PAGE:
Discussion in 'General ME/CFS News' started by Andy, May 19, 2018.
There are alternative interpretations for much of this stuff.
ME is not considered to be a distinct disease because the underlying pathology is still unknown. Of course many say they know what causes ME but they haven't succeeded in convincing the rest of the world. That's also why we have various case definitions. Again some claim they know which one the true ME case definition is (according to this author, it's the ICC). That's probably also why the the IOM report was comissioned: to get a document that is evidence based.
I probably should have added the disclaimer that sharing does not necessarily mean I agree with what I'm sharing.
It never ceases to amaze me how discriminatory/prescriptive some people like to be...I sometimes think these views would eventually have us all excluded. We need a biomarker and all this rubbish goes away.
Speaking as a person with ME, CFS or whatever you want to call it without enlarged lymph nodes...I’m also dogshit since I’m mild and also a man, oh and I was gradual onset and got my condition after they changed the name...so I’m just one of those people with something else other than the one true ME I guess ?
Patients at this time can't reliably determine the correct definition(s) of this disease(s). More funded biomedical research is the only way to untangle a mess that took decades to create.
In short, we need more biomedical research funding, better clinical care, and government recognition that this is a serious biomedical illness. No matter what you call it – ME, CFS, ME/CFS, CFS/ME or SEID.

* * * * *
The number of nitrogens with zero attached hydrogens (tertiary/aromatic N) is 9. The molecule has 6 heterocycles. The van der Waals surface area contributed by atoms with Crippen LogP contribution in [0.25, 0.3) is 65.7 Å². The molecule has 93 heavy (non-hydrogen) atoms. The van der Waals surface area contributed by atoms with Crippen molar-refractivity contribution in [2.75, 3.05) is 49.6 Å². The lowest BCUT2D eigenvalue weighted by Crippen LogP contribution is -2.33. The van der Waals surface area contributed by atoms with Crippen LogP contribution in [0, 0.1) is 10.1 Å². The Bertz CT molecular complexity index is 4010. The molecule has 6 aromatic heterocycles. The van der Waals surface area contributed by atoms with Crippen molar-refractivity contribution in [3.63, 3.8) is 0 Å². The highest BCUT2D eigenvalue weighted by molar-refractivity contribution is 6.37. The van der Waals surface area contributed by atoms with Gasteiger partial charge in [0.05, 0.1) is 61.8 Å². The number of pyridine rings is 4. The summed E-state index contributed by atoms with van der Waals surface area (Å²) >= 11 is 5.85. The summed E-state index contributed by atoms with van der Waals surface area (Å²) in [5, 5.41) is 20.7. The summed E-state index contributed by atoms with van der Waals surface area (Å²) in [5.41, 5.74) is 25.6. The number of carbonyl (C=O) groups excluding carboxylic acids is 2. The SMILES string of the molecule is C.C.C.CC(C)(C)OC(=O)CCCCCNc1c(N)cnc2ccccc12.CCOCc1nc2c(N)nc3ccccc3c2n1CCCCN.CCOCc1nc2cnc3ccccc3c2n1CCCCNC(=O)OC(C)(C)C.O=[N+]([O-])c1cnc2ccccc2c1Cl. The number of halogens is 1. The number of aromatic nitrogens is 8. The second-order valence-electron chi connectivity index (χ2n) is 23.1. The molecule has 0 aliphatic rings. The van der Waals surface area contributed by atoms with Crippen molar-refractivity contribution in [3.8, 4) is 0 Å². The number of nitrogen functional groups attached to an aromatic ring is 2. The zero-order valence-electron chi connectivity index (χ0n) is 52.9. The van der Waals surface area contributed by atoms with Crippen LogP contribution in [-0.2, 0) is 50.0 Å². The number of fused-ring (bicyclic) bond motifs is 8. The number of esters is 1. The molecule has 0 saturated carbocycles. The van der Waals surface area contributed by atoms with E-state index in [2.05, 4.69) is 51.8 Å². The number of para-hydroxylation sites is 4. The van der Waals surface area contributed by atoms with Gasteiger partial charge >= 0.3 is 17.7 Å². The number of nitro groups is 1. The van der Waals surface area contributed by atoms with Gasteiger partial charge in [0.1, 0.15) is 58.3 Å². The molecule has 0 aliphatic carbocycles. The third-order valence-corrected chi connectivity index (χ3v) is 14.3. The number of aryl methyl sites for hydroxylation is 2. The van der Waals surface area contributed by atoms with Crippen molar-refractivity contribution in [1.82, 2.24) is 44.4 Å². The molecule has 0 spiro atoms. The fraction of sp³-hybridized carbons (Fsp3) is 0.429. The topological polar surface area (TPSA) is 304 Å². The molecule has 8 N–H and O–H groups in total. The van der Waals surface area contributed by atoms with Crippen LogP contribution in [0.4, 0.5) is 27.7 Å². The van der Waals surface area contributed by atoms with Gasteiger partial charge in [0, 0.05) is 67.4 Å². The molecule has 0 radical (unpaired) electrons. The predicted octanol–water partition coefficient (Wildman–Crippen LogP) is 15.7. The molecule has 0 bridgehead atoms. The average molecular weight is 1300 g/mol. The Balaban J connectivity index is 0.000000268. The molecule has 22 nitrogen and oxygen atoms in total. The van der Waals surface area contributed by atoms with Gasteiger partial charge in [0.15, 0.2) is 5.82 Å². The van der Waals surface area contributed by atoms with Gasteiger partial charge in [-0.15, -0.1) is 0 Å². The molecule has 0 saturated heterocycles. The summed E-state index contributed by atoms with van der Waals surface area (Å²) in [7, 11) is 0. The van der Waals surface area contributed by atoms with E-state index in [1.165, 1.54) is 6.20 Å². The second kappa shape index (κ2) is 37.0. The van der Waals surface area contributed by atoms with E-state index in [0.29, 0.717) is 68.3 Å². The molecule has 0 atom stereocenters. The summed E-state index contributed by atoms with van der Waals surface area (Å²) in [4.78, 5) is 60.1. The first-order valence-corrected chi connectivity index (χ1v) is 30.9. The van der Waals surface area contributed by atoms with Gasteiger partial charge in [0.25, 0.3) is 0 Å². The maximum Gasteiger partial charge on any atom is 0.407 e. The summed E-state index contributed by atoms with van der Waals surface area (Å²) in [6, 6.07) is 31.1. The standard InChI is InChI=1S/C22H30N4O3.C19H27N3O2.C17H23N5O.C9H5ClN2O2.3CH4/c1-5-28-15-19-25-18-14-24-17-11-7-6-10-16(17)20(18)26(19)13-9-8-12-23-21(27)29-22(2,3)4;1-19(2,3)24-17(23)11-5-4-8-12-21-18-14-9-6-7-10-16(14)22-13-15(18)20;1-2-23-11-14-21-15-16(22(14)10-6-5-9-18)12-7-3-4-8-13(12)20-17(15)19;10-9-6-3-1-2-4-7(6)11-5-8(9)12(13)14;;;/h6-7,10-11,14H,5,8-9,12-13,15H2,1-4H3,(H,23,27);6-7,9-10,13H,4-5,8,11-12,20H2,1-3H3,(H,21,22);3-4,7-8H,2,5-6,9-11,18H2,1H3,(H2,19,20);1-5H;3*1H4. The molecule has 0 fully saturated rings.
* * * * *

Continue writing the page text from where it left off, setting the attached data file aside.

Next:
I certainly don't agree with everything in the IOM/NAM report. But it drew a clear line in the sand that we are talking about a serious biomedical illness, not a psychological issue, and that substantially more medical research funding is needed.
The report also provides a clear path to diagnosis. To think that most US doctors today, with 15 minutes per patient, should instead diagnose using ICC or CCC, is not realistic. SEID may not be perfect, but it's a start towards diagnosing the 90% undiagnosed. Without diagnosis, appropriate clinical care is simply not possible.
Also: the number of patients that can trace the onset of their illness to the lake Tahoe outbreak is probably just a few hundred or thousand.
Perhaps the reason this outbreak is not getting much attention from US health authorities is simply because the other cases are several thousand times more common. Assuming 1000 cases at lake Tahoe vs 0.8-2.5 million prevalence in the US.
Edit: this source says "an estimated 160 residents of Incline Village became ill with chronic fatigue syndrome (CFS) the winter of 1985" http://me-pedia.org/wiki/1984_Incline_Village_chronic_fatigue_syndrome_outbreak
I had the acute vertigo viral onset with no insomnia, no pain, no cognitive issues, no OI and no PEM for the first 9 years of illness.
Wouldn't it be true to say that if we embraced Ramsay-ME only, that there wouldn't even be millions missing ? Some folks even saying thay post EBV CFS is not ME..
On the other hand, I understand that SEID is problematic, because it will inevitably select some patients with underlying psychiatric issues, and that may help perpetuate the idea that CFS is psychosomatic, because some patients given this label will recover in 'specialised clinics', etc..., but at the end of the day they also need help, don't they?
And even though 95% of what Wessely et al is saying is completely bogus, it may just be true for a small number of patients and who's to say that stress could not be contributing to their immune system and therefore exacerbate ME-like symptoms ? Newly diagnosed patients may not understand those things..
It's a very delicate matter and very hard because it's now more like a war between us and wesselys and it's not our fault..